Refugee women and children ‘at risk of being abandoned’ in Home Office policy shift


Thousands of women and child refugees will be abandoned if the government’s New Plan for Immigration goes ahead, according to research.

If agreed by parliament, the rules would mean that most people who would currently be accepted as refugees – meaning those confirmed to have fled war or persecution following rigorous official checks – would no longer have their rights recognised in the UK due to their method of arrival. Half of those would be women and children.

A coalition of refugee organisations and human rights campaigners is urging the government to rethink the proposed policy shift.

According to analysis of published government data, two in three women and children who have been accepted by the UK as refugees would have been turned away under the proposed changes to the asylum system. Women and children make up half of people accepted as refugees each year in the UK.

The research was carried out by Together With Refugees, a coalition of more than 200 national and local organisations, refugees and others, founded by Asylum Matters, British Red Cross, Freedom from Torture, Refugee Action, the Refugee Council and the Scottish Refugee Council.

It is calling for a more effective, fair and humane approach to the UK’s asylum system.

The campaign’s polling has found that two in three Britons (64%) agree that the UK should protect refugees fleeing war and persecution.

Sabir Zazai, Together With Refugees spokesperson, chief executive of Scottish Refugee Council and a refugee himself, said: “Abandoning people fleeing war and persecution, including women and children, is not who we are in the UK. These are mothers escaping war-torn Syria, women fleeing sexual violence in Congo or children escaping lifelong conscription into the military in Eritrea.”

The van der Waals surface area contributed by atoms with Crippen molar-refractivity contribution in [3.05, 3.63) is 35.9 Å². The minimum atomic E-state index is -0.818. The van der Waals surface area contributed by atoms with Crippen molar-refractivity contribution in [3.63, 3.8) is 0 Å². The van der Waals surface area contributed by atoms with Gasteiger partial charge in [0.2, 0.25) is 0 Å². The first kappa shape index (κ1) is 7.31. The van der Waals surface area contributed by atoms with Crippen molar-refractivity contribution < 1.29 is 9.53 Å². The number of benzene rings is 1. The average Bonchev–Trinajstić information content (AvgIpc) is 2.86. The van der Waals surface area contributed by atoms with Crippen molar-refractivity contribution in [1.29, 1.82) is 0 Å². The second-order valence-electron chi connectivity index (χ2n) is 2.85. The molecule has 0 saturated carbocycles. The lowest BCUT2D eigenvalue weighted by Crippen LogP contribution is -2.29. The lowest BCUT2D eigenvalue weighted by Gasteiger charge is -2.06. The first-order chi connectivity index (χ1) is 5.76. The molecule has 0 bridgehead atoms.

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The analysis of official figures found that in recent years the top five countries people flee from and are accepted as refugees in the UK are: Iran, for fear of torture, violence and persecution; Sudan, due to conflict, particularly in Darfur; Syria, where war has torn the country apart for a decade; Eritrea, to escape enforced conscription into the military or civil service indefinitely; and Afghanistan, to flee conflict and threats from the Taliban.

Almost nine out of 10 (85%) of the world’s refugees are hosted by developing countries and seven out of 10 (73%) live in neighbouring countries to their country of origin. In Europe, many countries receive more applications for asylum than the UK. In 2020, Germany, France and Spain each received approximately three times the applications of the UK.

Analysis of Home Office data by the Refugee Council found that on average, 15,410 people were granted refugee status each year from 2015-20. Based on the claim in the New Immigration Plan that “for the year ending September 2019, more than 60% of those claims were from people who are thought to have entered the UK illegally”, it is projected that 9,246 of these would no longer be accepted as refugees under the new rules.

Analysis of Home Office data by the Refugee Council found that in total 59,941 people received an initial decision grant of protection (refugee status or humanitarian protection) between 2015 and 2020. The total number of women and children granted status is 29,882. This equates to 50% of the total.

A Home Office spokesperson said: “We have a responsibility to put the New Plan for Immigration into action so that we can fix the broken asylum system, helping people based on need, not the ability to pay people smugglers.

“People should be reassured by our track record – since 2015 we have resettled over 25,000 vulnerable refugees, many women and children so they can rebuild their lives here.

“We will continue to work closely with the UNHCR to ensure those in greatest need get our support. We make no apology for seeking to fix a system which is being exploited by human traffickers, who are encouraging women and children to risk their lives crossing the Channel.”



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